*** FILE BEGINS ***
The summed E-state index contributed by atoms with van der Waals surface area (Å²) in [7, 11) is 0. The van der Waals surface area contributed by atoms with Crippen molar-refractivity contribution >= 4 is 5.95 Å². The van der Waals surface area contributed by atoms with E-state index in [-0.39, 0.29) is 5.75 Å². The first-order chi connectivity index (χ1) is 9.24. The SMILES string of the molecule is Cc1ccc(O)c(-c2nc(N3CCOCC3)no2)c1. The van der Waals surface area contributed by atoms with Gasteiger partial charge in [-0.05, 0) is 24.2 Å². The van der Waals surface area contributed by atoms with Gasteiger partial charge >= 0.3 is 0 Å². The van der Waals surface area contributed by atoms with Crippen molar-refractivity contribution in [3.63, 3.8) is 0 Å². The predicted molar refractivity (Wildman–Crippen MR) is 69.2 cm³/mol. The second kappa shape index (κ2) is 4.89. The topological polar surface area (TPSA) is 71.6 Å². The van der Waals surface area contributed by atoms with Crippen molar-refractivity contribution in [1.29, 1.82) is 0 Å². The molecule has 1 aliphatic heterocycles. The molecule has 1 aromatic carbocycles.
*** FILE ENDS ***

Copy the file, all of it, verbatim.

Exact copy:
The summed E-state index contributed by atoms with van der Waals surface area (Å²) in [7, 11) is 0. The van der Waals surface area contributed by atoms with Crippen molar-refractivity contribution >= 4 is 5.95 Å². The van der Waals surface area contributed by atoms with E-state index in [-0.39, 0.29) is 5.75 Å². The first-order chi connectivity index (χ1) is 9.24. The SMILES string of the molecule is Cc1ccc(O)c(-c2nc(N3CCOCC3)no2)c1. The van der Waals surface area contributed by atoms with Gasteiger partial charge in [-0.05, 0) is 24.2 Å². The van der Waals surface area contributed by atoms with Gasteiger partial charge >= 0.3 is 0 Å². The van der Waals surface area contributed by atoms with Crippen molar-refractivity contribution in [3.63, 3.8) is 0 Å². The predicted molar refractivity (Wildman–Crippen MR) is 69.2 cm³/mol. The second kappa shape index (κ2) is 4.89. The topological polar surface area (TPSA) is 71.6 Å². The van der Waals surface area contributed by atoms with Crippen molar-refractivity contribution in [1.29, 1.82) is 0 Å². The molecule has 1 aliphatic heterocycles. The molecule has 1 aromatic carbocycles.